simulator screen sot

The training of the neural net model, is achieved with driving behaviour data captured, in training mode, within the simulator itself. Additional preprocessing occurs as part of batch generation of data for the neural net training.

Model Architecture

I decided to as closely as possible use the Nvidia’s End to End Learning for Self-Driving Cars model. I diverged by passing cropped camera images as RGB, and not YUV, with adjusting brightness and by using the steering angle as is. I experimented with using 1/r (inverse turning radius) as input but found the values were too small (I also did not know the steering ratio and wheel base of the vehicle in the simulator).

Additional experimentation occurred with using, Steering angle prediction model but the number of parameters was higher then the nvidia model and it worked off of full sized camera images. As training time was significantly higher, and initial iterations created an interesting off road driving experience in the simulator, I discontinued these endeavours.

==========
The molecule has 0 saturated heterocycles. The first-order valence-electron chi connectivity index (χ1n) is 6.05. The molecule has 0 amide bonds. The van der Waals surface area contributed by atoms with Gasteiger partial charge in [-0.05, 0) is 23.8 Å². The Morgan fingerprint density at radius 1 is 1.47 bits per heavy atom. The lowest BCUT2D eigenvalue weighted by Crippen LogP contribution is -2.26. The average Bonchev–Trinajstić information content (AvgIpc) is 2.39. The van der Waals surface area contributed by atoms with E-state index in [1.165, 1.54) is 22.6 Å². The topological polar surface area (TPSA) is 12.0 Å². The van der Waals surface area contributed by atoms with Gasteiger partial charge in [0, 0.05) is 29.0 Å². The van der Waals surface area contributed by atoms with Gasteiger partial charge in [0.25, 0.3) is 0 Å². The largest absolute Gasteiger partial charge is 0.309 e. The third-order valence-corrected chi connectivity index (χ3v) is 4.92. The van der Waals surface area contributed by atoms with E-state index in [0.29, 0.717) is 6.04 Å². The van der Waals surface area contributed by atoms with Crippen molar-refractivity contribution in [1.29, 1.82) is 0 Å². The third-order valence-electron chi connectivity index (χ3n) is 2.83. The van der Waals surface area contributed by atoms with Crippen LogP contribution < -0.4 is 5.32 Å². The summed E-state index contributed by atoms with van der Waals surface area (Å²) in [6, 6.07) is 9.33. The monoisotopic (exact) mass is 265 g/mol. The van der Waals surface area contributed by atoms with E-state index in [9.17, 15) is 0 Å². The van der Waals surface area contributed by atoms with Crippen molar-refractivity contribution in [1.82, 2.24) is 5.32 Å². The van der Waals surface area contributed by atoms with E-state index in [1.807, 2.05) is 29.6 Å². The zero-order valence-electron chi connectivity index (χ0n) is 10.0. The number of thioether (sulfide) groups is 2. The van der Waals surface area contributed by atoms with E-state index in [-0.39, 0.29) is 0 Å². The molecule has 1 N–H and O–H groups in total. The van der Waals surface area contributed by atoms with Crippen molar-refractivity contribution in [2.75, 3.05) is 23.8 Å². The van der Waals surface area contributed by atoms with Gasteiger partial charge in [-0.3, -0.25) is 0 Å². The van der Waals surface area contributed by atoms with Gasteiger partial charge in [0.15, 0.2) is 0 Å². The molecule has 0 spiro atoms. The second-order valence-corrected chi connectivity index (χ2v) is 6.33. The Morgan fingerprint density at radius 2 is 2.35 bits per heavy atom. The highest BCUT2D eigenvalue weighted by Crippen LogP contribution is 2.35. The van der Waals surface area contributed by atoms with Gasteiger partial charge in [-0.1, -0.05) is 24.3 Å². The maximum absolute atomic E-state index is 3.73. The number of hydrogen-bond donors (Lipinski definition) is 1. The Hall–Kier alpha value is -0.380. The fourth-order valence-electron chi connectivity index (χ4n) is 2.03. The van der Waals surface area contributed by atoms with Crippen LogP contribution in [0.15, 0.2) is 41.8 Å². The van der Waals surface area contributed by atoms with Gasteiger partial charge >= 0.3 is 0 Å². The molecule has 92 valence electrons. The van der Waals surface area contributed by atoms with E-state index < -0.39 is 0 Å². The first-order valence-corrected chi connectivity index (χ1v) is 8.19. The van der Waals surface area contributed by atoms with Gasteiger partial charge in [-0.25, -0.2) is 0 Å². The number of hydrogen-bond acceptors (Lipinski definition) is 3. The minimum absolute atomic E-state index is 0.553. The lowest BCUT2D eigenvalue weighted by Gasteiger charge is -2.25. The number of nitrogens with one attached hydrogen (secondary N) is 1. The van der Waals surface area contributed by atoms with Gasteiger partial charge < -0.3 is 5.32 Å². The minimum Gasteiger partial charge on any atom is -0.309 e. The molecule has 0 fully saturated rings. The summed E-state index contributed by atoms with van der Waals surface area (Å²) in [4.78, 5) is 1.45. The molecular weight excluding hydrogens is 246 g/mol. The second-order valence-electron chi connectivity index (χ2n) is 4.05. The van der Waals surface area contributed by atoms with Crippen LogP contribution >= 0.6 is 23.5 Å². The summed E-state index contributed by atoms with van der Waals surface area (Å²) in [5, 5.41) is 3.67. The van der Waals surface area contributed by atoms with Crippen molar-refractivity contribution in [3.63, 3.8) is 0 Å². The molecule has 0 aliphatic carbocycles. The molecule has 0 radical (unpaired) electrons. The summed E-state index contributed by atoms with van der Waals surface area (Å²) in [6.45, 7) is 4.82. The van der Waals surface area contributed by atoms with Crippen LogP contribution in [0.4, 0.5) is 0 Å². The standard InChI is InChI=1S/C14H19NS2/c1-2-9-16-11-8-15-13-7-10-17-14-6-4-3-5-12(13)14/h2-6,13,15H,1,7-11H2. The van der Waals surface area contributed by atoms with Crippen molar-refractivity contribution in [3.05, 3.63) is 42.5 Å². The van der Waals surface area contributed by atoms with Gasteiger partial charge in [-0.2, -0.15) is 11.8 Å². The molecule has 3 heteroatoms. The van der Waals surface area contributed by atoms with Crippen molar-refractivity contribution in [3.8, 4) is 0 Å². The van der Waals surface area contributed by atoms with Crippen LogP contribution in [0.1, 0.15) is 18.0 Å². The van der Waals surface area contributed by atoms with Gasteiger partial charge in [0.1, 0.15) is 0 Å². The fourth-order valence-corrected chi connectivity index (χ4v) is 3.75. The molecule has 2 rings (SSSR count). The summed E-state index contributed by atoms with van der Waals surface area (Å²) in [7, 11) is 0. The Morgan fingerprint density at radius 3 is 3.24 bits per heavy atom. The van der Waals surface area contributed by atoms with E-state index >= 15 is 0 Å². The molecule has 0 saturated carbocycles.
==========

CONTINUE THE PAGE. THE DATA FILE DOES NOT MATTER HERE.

The model represented here is my implementation of the nvidia model mentioned previously. It is coded in python using keras (with tensor flow) in and returned from the build_nvidia_model method. The complete project is on github here Udacity Behaviour Cloning Project


The input is 66x200xC with C = 3 RGB color channels.


Layer 0: Normalisation to range -1, 1 (1./127.5 -1)

Layer 1: Convolution with strides=(2,2), valid padding, kernel 5×5 and output shape 31x98x24, with elu activation and dropout

Layer 2: Convolution with strides=(2,2), valid padding, kernel 5×5 and output shape 14x47x36, with elu activation and dropout